Over at Hooting Yard, Frank Key has been devoting the year thus far to diary entries by the great, the not so great, and the frankly fictional. Here, exclusively for The Dabbler, he has unearthed the diary of a nonagenarian Russian exile in Spain, written on this day in 1994:
It was the morning of my ninety-fourth birthday, and I was in bed with my catamite when Pedro announced that there was a huge fireball in the sky.
“Boris Ivanovich, come quick to the window and look!”, he cried.
“How am I to come quick when I am ancient and feeble and jellylegged?”, I asked in broken Spanish. Though I have lived here in Cando in Galicia ever since those vile Bolshevik ruffians hijacked Mother Russia, I have never quite mastered the tongue.
“Have your catamite hoist you on his young shoulders and carry you hither,” said Pedro.
“My catamite is fey and weedy and in any case he needs his beauty sleep,” I said.
“But so marvellous is this blazing fireball that you are unlikely ever to see such a thing!” cried Pedro, pointing through the greasy window at the sky.
I yawned, turned over and went back to sleep.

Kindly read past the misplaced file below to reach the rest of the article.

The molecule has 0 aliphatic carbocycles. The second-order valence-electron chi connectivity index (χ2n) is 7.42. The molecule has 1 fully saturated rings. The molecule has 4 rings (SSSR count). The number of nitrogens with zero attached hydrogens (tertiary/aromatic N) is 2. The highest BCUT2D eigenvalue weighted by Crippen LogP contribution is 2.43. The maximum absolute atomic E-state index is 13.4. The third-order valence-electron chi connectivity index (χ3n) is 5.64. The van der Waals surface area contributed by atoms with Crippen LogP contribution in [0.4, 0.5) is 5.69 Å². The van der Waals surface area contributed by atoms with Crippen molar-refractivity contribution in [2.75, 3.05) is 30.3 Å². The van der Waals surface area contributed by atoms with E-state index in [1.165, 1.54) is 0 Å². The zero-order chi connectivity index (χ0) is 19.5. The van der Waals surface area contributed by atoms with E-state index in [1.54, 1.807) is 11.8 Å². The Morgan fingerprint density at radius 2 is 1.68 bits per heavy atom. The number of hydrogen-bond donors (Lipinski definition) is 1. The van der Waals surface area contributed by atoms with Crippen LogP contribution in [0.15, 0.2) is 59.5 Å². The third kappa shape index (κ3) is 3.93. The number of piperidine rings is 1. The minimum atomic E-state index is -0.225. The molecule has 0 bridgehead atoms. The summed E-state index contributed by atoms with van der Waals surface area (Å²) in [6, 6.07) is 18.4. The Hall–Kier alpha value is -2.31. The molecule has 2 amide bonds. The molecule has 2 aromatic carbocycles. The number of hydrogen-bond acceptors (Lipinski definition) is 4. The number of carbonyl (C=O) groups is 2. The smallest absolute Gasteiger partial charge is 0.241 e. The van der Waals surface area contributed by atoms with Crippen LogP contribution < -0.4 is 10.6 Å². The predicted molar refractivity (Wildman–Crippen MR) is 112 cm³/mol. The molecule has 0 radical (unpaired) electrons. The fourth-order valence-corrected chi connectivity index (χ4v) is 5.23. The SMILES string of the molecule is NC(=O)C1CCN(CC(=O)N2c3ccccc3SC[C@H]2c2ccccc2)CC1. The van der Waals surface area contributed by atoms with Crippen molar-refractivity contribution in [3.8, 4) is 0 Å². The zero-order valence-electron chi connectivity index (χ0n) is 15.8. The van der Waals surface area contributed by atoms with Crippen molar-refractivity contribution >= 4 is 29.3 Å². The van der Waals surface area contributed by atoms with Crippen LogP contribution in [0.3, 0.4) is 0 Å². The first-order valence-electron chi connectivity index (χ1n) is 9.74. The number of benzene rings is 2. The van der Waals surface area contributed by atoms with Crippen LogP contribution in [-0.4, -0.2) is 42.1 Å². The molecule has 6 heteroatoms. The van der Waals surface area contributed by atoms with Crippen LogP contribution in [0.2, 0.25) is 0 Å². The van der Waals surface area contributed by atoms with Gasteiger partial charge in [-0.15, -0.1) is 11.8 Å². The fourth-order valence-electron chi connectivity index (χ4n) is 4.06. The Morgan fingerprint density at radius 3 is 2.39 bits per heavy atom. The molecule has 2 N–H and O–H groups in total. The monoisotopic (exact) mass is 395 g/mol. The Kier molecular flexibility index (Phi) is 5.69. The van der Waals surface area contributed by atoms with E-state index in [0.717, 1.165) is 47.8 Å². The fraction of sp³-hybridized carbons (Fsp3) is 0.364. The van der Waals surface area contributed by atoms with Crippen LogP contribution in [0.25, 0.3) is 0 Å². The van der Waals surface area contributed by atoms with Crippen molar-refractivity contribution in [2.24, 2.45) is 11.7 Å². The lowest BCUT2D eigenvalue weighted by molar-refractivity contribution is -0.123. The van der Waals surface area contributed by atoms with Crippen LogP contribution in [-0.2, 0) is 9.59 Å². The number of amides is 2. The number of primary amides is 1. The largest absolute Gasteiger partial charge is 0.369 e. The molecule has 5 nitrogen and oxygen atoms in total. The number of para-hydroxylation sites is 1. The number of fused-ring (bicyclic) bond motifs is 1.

And I dreamed as I so often do of my Russian childhood, under the Tsar, and that day when I was eight years old and I saw the fireball created by the massive and mysterious explosion over Tunguska.
Pedro shook me awake.
“The fireball lasted a full minute!” he cried, “I think our little Galician village of Cando has been struck by a meteor, zooming in from outer space!”
“Same old same old,” I said wearily, “Just like in Tunguska when I was tiny.”
But later, over breakfast with my catamite, I began to wonder. Could it be that cosmic forces were conspiring to obliterate me through the agency of gigantic burning rocks hurtling impossible distances through space to come slamming into the Earth just yards from where I lay? First in Tunguska in 1908, and now in Cando today? What a pity, I thought, that Anthony Burgess died a couple of months ago. He might have made me the hero of one of his novels, the story of a life bookended by inexplicable explosions.